As the seasons change, public and private gardens become a riot of colour. Winter shows the scarlet flags of poinsettia – Brisbane's emblem, which, if really a Mexican beauty, has made itself very much at home. The lavender glow of jacaranda and the gold of laburnum, the green umbrella of poinciana crowned with gleaming scarlet, the massed magnificence of magenta bougainvillea, the creamy blossoms and heavy tropical scent of frangipani filling the air with sweetness, the glare of cannas, the pink and white of bauhinia, the old-gold feathers of silky oak and the red and green of hibiscus – these are but a few of the array of colours.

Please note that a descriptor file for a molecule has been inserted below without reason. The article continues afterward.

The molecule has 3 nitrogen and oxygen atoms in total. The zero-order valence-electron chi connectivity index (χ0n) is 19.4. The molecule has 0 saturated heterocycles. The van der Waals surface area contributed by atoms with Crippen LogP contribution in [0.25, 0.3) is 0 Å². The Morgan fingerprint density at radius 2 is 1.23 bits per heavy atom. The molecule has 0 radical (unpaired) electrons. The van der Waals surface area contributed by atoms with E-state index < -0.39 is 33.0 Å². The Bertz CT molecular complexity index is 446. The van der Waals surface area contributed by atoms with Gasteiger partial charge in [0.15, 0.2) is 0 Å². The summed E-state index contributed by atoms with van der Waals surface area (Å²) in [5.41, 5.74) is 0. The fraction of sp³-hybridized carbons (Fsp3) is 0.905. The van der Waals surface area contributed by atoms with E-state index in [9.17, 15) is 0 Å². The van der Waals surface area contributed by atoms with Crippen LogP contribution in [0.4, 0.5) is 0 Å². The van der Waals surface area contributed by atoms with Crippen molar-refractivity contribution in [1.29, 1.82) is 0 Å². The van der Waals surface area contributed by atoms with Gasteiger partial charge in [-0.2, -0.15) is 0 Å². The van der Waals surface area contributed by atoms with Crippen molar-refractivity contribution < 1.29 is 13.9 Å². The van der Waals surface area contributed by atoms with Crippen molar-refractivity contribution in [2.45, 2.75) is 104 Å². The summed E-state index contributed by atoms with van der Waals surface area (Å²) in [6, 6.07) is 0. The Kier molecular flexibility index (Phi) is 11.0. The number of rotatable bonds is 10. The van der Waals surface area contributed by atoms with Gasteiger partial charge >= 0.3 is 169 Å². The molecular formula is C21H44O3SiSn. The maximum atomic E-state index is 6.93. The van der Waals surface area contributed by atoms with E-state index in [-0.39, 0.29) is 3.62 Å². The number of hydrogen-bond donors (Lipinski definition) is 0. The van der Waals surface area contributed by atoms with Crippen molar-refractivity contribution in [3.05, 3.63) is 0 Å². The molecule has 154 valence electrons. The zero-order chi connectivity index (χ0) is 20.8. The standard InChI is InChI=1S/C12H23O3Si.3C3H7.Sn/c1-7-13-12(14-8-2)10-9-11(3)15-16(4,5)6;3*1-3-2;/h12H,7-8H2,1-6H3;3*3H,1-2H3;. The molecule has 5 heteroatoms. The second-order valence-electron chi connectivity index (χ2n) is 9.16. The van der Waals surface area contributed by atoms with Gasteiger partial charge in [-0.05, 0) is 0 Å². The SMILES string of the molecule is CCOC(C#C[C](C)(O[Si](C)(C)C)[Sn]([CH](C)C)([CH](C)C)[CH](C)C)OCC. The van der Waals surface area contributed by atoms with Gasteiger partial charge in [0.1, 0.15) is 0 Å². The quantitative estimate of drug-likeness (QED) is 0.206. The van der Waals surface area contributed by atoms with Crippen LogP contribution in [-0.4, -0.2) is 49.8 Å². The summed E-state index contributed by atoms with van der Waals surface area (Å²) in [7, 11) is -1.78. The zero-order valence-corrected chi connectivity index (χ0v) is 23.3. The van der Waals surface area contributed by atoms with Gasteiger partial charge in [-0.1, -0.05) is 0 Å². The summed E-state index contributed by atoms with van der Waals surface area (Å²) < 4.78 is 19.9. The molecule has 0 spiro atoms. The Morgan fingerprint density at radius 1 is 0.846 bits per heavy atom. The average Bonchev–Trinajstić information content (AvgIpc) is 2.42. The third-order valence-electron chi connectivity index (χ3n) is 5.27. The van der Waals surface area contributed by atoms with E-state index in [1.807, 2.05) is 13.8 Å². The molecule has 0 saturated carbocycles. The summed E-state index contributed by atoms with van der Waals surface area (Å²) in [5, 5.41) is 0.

C. C. D. Brammall
Brisbane has been relentlessly cleared since the first British soldiers and convicts set up at Redcliffe and then moved to the site we know as Brisbane today. As in other Australian colonies the new settlers were keen to grow crops and to exploit the timber both as a building material and later as a rich source of export income. While early explorers and botanists recorded the richness of the vegetation most new settlers saw the landscape as a resource to be exploited, not a pristine environment to be treated with respect.